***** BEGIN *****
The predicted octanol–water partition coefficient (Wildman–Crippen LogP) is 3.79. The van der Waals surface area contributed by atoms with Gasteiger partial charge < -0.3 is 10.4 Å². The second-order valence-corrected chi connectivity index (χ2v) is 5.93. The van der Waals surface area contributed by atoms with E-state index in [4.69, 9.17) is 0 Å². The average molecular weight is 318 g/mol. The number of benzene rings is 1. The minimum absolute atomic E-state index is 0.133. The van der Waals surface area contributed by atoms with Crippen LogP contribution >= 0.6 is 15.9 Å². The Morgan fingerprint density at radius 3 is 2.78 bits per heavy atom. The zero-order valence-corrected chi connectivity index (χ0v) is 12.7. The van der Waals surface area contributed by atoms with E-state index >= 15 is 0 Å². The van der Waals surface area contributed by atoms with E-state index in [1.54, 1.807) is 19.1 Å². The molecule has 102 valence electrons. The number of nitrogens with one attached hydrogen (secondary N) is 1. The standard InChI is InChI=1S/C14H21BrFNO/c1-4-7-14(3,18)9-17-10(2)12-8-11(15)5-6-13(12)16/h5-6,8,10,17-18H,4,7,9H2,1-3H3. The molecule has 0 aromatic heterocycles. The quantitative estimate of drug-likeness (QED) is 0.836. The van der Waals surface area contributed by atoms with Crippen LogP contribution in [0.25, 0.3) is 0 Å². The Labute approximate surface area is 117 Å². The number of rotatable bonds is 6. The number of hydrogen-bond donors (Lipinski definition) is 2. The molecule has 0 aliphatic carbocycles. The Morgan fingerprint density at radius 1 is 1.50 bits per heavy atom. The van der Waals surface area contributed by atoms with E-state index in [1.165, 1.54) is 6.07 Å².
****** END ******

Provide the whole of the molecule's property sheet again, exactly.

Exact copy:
The predicted octanol–water partition coefficient (Wildman–Crippen LogP) is 3.79. The van der Waals surface area contributed by atoms with Gasteiger partial charge < -0.3 is 10.4 Å². The second-order valence-corrected chi connectivity index (χ2v) is 5.93. The van der Waals surface area contributed by atoms with E-state index in [4.69, 9.17) is 0 Å². The average molecular weight is 318 g/mol. The number of benzene rings is 1. The minimum absolute atomic E-state index is 0.133. The van der Waals surface area contributed by atoms with Crippen LogP contribution >= 0.6 is 15.9 Å². The Morgan fingerprint density at radius 3 is 2.78 bits per heavy atom. The zero-order valence-corrected chi connectivity index (χ0v) is 12.7. The van der Waals surface area contributed by atoms with E-state index >= 15 is 0 Å². The van der Waals surface area contributed by atoms with E-state index in [1.54, 1.807) is 19.1 Å². The molecule has 102 valence electrons. The number of nitrogens with one attached hydrogen (secondary N) is 1. The standard InChI is InChI=1S/C14H21BrFNO/c1-4-7-14(3,18)9-17-10(2)12-8-11(15)5-6-13(12)16/h5-6,8,10,17-18H,4,7,9H2,1-3H3. The molecule has 0 aromatic heterocycles. The quantitative estimate of drug-likeness (QED) is 0.836. The van der Waals surface area contributed by atoms with Crippen LogP contribution in [0.25, 0.3) is 0 Å². The Labute approximate surface area is 117 Å². The number of rotatable bonds is 6. The number of hydrogen-bond donors (Lipinski definition) is 2. The molecule has 0 aliphatic carbocycles. The Morgan fingerprint density at radius 1 is 1.50 bits per heavy atom. The van der Waals surface area contributed by atoms with E-state index in [1.165, 1.54) is 6.07 Å².